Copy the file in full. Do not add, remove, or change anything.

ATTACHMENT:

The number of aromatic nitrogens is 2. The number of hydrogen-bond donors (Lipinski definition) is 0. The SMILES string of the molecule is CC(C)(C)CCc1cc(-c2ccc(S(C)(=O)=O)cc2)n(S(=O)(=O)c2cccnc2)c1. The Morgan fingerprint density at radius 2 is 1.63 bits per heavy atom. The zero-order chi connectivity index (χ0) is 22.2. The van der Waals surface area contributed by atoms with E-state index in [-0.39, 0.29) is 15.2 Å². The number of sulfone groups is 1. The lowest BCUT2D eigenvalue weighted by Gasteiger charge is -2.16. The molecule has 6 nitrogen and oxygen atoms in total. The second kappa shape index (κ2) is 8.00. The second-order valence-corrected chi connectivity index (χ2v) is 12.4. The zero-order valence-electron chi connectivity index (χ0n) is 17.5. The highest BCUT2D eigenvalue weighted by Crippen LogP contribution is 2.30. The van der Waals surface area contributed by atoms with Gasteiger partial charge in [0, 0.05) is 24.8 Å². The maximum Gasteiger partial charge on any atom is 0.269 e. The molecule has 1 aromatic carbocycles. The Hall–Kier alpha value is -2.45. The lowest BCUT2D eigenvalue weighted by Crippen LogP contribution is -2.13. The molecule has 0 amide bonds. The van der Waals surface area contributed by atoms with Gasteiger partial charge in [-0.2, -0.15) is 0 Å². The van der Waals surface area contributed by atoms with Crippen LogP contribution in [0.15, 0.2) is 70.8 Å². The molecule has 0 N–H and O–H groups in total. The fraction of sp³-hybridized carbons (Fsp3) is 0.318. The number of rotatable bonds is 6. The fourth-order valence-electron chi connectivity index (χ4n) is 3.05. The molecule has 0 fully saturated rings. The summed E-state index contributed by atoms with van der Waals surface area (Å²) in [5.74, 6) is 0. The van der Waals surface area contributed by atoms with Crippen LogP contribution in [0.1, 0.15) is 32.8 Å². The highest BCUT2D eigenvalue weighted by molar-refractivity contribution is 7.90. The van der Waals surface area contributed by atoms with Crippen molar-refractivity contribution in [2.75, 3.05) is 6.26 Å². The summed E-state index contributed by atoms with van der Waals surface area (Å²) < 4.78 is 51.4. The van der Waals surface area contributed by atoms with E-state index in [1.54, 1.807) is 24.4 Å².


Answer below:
The number of aromatic nitrogens is 2. The number of hydrogen-bond donors (Lipinski definition) is 0. The SMILES string of the molecule is CC(C)(C)CCc1cc(-c2ccc(S(C)(=O)=O)cc2)n(S(=O)(=O)c2cccnc2)c1. The Morgan fingerprint density at radius 2 is 1.63 bits per heavy atom. The zero-order chi connectivity index (χ0) is 22.2. The van der Waals surface area contributed by atoms with E-state index in [-0.39, 0.29) is 15.2 Å². The number of sulfone groups is 1. The lowest BCUT2D eigenvalue weighted by Gasteiger charge is -2.16. The molecule has 6 nitrogen and oxygen atoms in total. The second kappa shape index (κ2) is 8.00. The second-order valence-corrected chi connectivity index (χ2v) is 12.4. The zero-order valence-electron chi connectivity index (χ0n) is 17.5. The highest BCUT2D eigenvalue weighted by Crippen LogP contribution is 2.30. The van der Waals surface area contributed by atoms with Gasteiger partial charge in [0, 0.05) is 24.8 Å². The maximum Gasteiger partial charge on any atom is 0.269 e. The molecule has 1 aromatic carbocycles. The Hall–Kier alpha value is -2.45. The lowest BCUT2D eigenvalue weighted by Crippen LogP contribution is -2.13. The molecule has 0 amide bonds. The van der Waals surface area contributed by atoms with Gasteiger partial charge in [-0.2, -0.15) is 0 Å². The van der Waals surface area contributed by atoms with Crippen LogP contribution in [0.15, 0.2) is 70.8 Å². The molecule has 0 N–H and O–H groups in total. The fraction of sp³-hybridized carbons (Fsp3) is 0.318. The number of rotatable bonds is 6. The fourth-order valence-electron chi connectivity index (χ4n) is 3.05. The molecule has 0 fully saturated rings. The summed E-state index contributed by atoms with van der Waals surface area (Å²) in [5.74, 6) is 0. The van der Waals surface area contributed by atoms with Crippen LogP contribution in [0.1, 0.15) is 32.8 Å². The highest BCUT2D eigenvalue weighted by molar-refractivity contribution is 7.90. The van der Waals surface area contributed by atoms with Crippen molar-refractivity contribution in [2.75, 3.05) is 6.26 Å². The summed E-state index contributed by atoms with van der Waals surface area (Å²) < 4.78 is 51.4. The van der Waals surface area contributed by atoms with E-state index in [1.54, 1.807) is 24.4 Å².